Charging the big-guy

A project log for today's assorted project ramble "grab-bag"

Assorted project-ideas/brainstorms/achievements, etc. Likely to contain thoughts that'd be better-organized into other project-pages

esot.ericesot.eric 08/25/2019 at 04:340 Comments

ok, so now there's 40V worth of batteries in series... that's 8 batteries need charging. And, in the last post I explained many hurdles.

Check this... the DC converters require 36V-min [74 max]... so 40V gives just enough clearance such that my 12V car system can bypass and charge three at a time, leaving 5 totalling 25V + 12V from the car = 37V to keep my loads powered while charging.

That comes at a slight penalty; now there's not quite as much available maximum power [max current is 2A, but now the voltage has dropped while charging]. Probably not a big deal, really... how often is 37V*2A=74W not going to be enough?

But, more frustratingly, it means a full charge requires three cycles, 3 batteries each, twice, and two in the last cycle.

[Hmm, I haven't yet pondered whether they can all be charged simultaneously if the system's not powering a load... 5V 8*2=16A might be a bit to consider].

OK, anyhow, the idea is simply use a double-pole/double-throw relay for each battery to switch it out of series for the circuit and into parallel for charging, and a diode on the 12V source and another on the last battery in the group handles bypassing.

Now, if I use that same logic with Even Moar Batteries, we can cut it down to two charging cycles. e.g. 60V cut in half + 12V = 42V > 36V. Now I only need two diodes [less power dissipation], and can charge the whole thing faster, six batts at a time... and I happen to have two 12V->5V 6.8A 'lighter' adapters, which can each charge three of these. And, of course, more runtime, and more max power when not charging. 

[maybe 10's more reasonable? 25+12=37, although that might require bigger caps, again, hmm... maybe 14! Heck, 74/5=... sure, 15, why not?]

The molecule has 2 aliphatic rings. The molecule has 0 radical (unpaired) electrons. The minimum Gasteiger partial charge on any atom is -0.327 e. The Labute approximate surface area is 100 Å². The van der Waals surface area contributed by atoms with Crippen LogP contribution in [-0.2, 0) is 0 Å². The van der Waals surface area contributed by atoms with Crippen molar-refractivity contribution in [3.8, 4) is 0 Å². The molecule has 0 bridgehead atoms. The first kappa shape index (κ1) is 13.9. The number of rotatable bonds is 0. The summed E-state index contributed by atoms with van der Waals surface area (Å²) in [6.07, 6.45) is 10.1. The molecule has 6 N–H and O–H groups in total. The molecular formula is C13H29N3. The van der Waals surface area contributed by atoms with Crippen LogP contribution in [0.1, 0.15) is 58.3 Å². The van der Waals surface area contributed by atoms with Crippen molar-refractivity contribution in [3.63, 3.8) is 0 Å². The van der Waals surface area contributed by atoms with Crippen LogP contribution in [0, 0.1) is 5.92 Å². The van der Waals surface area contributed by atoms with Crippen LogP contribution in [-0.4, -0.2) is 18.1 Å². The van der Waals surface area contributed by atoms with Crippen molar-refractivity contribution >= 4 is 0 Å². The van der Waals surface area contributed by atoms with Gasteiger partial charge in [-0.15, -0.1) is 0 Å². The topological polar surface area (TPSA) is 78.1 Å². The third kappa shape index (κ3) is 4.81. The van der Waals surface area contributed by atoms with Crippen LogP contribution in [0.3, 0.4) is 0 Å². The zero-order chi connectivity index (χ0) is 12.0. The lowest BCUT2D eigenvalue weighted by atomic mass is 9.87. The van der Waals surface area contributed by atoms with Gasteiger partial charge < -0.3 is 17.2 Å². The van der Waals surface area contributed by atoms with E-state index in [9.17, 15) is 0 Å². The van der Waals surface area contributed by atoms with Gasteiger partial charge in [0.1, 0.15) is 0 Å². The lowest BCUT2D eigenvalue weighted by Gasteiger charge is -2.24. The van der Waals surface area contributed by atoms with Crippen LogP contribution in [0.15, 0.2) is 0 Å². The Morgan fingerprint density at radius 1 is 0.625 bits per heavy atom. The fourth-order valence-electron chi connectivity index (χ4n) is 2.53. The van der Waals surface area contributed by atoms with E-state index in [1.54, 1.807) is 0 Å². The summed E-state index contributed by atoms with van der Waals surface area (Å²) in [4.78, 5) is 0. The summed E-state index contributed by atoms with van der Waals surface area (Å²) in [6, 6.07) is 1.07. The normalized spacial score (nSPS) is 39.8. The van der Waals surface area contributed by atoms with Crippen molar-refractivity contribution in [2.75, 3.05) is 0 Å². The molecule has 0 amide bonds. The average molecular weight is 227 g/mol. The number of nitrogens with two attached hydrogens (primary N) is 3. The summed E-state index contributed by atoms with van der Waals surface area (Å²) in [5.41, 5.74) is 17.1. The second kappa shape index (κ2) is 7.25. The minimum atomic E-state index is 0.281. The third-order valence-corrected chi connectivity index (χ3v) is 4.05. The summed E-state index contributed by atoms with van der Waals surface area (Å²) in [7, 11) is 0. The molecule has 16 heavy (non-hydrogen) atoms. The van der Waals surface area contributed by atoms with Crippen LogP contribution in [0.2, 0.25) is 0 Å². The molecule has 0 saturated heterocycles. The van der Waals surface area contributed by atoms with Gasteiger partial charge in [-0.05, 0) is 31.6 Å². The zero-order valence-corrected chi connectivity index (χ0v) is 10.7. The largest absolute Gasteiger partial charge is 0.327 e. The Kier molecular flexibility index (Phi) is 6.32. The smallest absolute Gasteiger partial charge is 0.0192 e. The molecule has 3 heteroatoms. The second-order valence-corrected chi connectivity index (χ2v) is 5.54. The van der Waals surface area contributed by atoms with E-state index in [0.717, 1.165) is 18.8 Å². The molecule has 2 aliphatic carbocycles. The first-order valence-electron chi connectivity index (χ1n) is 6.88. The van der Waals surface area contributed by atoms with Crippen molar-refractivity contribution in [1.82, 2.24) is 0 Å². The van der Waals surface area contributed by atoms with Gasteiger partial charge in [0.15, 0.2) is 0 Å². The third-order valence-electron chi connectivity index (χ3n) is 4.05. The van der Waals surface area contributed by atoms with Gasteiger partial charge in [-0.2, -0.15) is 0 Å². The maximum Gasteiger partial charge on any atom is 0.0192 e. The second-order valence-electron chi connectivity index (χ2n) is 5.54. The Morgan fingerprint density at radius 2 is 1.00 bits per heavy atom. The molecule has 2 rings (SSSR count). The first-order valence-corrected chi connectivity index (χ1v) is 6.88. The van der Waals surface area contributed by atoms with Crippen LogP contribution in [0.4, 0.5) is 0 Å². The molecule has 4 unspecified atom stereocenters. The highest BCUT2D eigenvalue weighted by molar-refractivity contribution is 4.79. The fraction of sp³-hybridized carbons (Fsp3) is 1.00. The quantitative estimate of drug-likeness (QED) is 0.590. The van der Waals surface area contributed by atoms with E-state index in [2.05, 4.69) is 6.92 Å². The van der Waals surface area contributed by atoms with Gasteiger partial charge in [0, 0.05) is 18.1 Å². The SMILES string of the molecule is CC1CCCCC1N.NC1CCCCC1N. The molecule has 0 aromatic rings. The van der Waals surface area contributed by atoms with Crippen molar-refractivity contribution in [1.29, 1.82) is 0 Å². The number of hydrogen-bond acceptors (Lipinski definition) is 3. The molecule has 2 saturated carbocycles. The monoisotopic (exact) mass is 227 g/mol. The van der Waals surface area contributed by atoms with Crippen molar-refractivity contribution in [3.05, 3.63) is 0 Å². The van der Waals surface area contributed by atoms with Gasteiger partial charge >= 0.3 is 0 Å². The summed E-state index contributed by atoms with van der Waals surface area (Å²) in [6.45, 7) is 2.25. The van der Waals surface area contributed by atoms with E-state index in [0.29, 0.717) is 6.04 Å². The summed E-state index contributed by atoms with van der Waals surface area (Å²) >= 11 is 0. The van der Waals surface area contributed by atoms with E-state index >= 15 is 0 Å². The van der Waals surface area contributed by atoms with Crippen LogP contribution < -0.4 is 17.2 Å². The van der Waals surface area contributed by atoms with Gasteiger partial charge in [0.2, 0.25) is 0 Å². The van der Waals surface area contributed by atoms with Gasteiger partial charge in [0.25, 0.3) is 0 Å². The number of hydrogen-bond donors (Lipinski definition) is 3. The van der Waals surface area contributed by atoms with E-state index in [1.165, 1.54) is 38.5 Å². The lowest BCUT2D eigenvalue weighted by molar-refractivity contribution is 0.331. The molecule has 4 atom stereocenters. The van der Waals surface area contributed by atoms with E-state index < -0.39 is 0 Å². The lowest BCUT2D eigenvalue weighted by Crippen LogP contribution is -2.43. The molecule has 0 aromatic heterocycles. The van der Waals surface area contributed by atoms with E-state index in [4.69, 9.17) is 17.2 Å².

[BTW, this is getting a bit ridiculous, originally I just planned for rechargeable power for/attached-to a few things like a portable DVD player and TV [4G is expensive, yo!] and the little computer my buddy @Starhawk built me, oh and maybe a reliable power-source for my external backup-hard-drive... and then maybe for my electronics-projects when coding [e.g. #Floppy-bird is still in the noggin'], and then my electronics-projects which needn't coding [e.g. #Incandescent RAM is bubbling up again], and then, maybe the soldering-iron... and... well, it's starting to make a heck of a lot of sense to keep all that power centralized, I see, now, rather'n having a dozen devices each with its own battery[pack], especially since most are not likely to be used simultaneously].

Now, we still have the problems when I might bump the power-cord outta the lighter-plug, of: batteries which are charging take a quarter-second to turn-on for a load, combined-with: now there's switching time for the relays to put them back in series. So, back to a big ol' cap... two, maybe. But, check this: because our charging-bypass-voltage [12V] is lower than the total voltage of the bypassed batteries, charging the capacitor to the battery-voltage from 12V will *be* the load which will turn on the batteries. So, now, we needn't wait for the capacitor voltage to drop *before* the batteries know to turn on. Thus.... faster start-up. Of course, counteracted a bit by switching relays. But ah well. Besides, now we're talking 12 [maybe one less per charging-bank] relays, anyhow... 's not like we hadn't reached ridiculous-territory long ago.

[Of course, a reasonable electronics-hacker surely would just install banana plugs in the dashboard and be done with flaky connectors altogether! But there's always portability and dead starter-batts as good reason for this project]

Relays, yep... break-before-make, yo! [I may reconsider mosfets... but *four* vs one relay?]